Would You Tax Soda to Pay For Health Care?

Via Matt Yglesias and Ezra Klein, I see that the Kaiser Foundation has some interesting figures on public support for using sumptuary taxes to pay for health care. In particular, lots of respondents were upbeat about with this question: "In order to help pay for health care reform and provide coverage for more of the uninsured, would you favor or oppose increasing taxes on items that are thought to be unhealthy, such as soda, alcohol, junk food, and cigarettes?" Kaiser found:

pigouvian taxes for healthcare.jpg
Matt writes: "I think part of the reason this gets a relatively good result is that it's framed in the context of revenue." And part of the reason this gets a relatively good response is that the question lumps fairly disparate activities -- cigarettes and candy? -- together. Both suspicions are in fact confirmed by the next couple of slides:

paying for health care.jpgtax arguments kaiser.jpgBut I'm interested in why support flags as the questions move from cigarettes, to alcohol, to snack foods, to soft drinks. I understand why support waxes and wanes based on how progressively or regressively the proposal is framed. But why would you favor taxing snack foods but not soft drinks? Or cigarettes but not snack foods?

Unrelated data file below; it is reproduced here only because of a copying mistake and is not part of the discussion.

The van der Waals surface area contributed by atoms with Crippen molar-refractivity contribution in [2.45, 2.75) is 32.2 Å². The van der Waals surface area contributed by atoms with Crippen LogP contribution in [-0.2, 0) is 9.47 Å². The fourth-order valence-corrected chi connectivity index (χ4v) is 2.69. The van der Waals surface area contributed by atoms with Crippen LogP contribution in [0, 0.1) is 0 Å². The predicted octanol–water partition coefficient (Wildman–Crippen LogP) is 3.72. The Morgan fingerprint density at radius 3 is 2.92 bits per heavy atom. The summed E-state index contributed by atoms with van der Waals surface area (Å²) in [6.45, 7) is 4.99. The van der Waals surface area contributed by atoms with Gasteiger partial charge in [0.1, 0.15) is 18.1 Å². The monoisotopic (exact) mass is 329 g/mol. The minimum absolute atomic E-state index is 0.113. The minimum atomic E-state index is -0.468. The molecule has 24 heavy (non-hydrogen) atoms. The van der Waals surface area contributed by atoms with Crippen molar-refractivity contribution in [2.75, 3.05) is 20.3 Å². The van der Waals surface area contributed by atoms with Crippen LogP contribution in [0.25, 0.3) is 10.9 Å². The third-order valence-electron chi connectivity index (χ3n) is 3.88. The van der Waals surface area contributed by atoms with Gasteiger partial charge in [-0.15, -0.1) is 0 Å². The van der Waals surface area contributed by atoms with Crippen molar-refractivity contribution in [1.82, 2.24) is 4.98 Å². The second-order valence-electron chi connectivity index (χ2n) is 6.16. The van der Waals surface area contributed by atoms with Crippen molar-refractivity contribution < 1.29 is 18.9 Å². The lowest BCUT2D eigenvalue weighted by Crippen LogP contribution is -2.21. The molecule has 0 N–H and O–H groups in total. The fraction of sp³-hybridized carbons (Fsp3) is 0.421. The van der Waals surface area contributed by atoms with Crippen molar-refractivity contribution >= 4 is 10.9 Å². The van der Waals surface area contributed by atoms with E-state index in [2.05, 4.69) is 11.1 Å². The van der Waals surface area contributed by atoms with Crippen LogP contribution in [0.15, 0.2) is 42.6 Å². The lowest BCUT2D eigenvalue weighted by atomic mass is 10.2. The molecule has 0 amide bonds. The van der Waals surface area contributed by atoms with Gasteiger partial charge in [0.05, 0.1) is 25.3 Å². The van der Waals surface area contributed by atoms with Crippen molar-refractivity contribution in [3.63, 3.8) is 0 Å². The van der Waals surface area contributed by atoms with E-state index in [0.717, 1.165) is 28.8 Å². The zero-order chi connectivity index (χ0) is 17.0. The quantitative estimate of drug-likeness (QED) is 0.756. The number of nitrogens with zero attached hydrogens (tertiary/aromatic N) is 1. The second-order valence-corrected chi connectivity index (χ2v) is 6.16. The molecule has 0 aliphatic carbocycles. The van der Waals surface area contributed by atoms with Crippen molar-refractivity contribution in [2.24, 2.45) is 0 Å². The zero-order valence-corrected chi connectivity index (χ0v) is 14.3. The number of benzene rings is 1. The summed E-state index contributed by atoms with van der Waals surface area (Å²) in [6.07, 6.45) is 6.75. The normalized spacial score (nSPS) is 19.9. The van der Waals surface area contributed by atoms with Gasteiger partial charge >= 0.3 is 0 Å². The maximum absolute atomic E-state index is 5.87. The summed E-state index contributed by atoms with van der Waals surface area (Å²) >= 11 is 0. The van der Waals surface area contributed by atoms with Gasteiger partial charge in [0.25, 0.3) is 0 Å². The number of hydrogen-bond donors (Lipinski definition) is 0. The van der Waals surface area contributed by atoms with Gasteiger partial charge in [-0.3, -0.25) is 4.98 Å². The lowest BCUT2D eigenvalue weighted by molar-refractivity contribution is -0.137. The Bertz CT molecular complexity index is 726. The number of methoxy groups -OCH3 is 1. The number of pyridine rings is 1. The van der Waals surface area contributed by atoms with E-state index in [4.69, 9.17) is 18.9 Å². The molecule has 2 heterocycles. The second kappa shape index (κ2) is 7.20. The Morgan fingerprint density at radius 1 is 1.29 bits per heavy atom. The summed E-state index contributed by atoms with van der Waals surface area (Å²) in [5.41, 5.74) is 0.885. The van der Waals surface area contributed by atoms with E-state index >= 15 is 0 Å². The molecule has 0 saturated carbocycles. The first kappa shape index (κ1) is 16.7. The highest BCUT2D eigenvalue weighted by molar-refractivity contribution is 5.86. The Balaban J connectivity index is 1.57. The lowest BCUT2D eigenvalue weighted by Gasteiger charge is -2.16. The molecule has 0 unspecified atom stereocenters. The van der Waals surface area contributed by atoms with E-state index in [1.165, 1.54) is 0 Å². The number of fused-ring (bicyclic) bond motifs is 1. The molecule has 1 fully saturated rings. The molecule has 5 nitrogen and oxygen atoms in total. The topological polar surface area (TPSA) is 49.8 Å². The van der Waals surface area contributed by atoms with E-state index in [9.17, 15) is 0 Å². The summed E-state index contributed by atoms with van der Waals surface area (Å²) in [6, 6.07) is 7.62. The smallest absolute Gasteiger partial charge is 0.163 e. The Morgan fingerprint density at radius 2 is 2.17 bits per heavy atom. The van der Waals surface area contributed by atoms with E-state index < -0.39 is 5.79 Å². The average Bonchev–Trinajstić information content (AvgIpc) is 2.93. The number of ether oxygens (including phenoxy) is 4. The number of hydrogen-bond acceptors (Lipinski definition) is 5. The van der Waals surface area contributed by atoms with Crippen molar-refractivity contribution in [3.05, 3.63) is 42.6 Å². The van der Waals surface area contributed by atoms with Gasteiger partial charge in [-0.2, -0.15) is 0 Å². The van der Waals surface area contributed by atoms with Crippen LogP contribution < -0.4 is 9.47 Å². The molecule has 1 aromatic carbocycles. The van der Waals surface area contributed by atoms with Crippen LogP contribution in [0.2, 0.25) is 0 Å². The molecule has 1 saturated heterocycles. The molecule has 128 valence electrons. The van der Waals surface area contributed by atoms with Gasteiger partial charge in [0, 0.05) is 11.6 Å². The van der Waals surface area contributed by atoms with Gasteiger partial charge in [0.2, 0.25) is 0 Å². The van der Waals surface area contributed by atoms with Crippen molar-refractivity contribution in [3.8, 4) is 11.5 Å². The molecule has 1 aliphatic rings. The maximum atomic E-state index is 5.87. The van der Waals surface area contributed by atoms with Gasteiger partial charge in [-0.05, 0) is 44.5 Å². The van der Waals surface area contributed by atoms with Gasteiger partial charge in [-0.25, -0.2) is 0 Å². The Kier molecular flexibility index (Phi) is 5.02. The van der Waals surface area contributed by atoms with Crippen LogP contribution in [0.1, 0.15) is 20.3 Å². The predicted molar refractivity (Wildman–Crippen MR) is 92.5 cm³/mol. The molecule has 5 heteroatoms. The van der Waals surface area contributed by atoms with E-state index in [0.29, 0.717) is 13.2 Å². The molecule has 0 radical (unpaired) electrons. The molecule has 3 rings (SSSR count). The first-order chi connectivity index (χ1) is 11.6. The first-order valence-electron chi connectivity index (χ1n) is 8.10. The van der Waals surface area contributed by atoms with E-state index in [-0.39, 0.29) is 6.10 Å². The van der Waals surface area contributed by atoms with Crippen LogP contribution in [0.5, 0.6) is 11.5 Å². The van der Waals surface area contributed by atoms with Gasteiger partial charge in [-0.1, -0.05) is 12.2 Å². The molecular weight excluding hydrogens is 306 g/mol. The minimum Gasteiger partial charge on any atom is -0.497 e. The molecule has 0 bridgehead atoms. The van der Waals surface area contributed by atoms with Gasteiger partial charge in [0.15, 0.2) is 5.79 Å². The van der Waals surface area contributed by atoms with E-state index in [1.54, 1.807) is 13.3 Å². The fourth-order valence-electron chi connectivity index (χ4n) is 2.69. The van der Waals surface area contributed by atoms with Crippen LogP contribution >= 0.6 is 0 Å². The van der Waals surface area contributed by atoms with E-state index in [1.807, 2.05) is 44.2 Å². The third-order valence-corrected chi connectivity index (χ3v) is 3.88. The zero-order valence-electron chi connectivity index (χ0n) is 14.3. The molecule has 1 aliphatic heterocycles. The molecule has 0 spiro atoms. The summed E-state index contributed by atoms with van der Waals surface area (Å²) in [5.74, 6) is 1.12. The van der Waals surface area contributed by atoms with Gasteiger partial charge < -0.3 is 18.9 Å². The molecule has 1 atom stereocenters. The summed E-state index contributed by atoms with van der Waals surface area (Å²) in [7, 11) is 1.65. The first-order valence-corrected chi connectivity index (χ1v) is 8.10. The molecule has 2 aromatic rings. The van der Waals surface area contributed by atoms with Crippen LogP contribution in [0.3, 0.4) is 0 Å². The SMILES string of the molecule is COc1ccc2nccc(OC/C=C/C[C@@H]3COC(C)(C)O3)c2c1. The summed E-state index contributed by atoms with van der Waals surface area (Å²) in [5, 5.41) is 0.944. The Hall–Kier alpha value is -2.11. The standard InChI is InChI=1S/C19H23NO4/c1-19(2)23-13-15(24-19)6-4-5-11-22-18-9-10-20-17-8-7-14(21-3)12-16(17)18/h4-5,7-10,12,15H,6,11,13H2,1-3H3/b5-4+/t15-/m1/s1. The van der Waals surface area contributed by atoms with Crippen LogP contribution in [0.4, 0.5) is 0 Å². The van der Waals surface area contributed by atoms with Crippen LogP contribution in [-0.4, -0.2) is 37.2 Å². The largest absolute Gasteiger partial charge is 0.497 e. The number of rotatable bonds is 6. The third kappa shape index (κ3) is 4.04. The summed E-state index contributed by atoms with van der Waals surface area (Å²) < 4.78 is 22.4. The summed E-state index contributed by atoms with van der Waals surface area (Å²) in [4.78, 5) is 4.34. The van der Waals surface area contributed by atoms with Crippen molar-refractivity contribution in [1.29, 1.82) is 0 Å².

You might say that cigarettes and alcohol have negative externalities: I have to breathe your second hand smoke, you have to avoid my drunken staggering, etc. But if you wanted to be a little punctilious about it, you could make the argument that junk food has externalities, too: You are more likely to be overweight when surrounded by people who are overweight. (The connection is though to be causal and not just correlative.) So why the difference?

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Conor Clarke is the editor, with Michael Kinsley, of Creative Capitalism. He was previously a fellow at The Atlantic and an editor at The Guardian. More

Conor Clarke is the editor, with Michael Kinsley, of Creative Capitalism, an economics blog that was recently published in book form by Simon and Schuster. He was previously a fellow at The Atlantic and an editor at The Guardian. He is also on Twitter.

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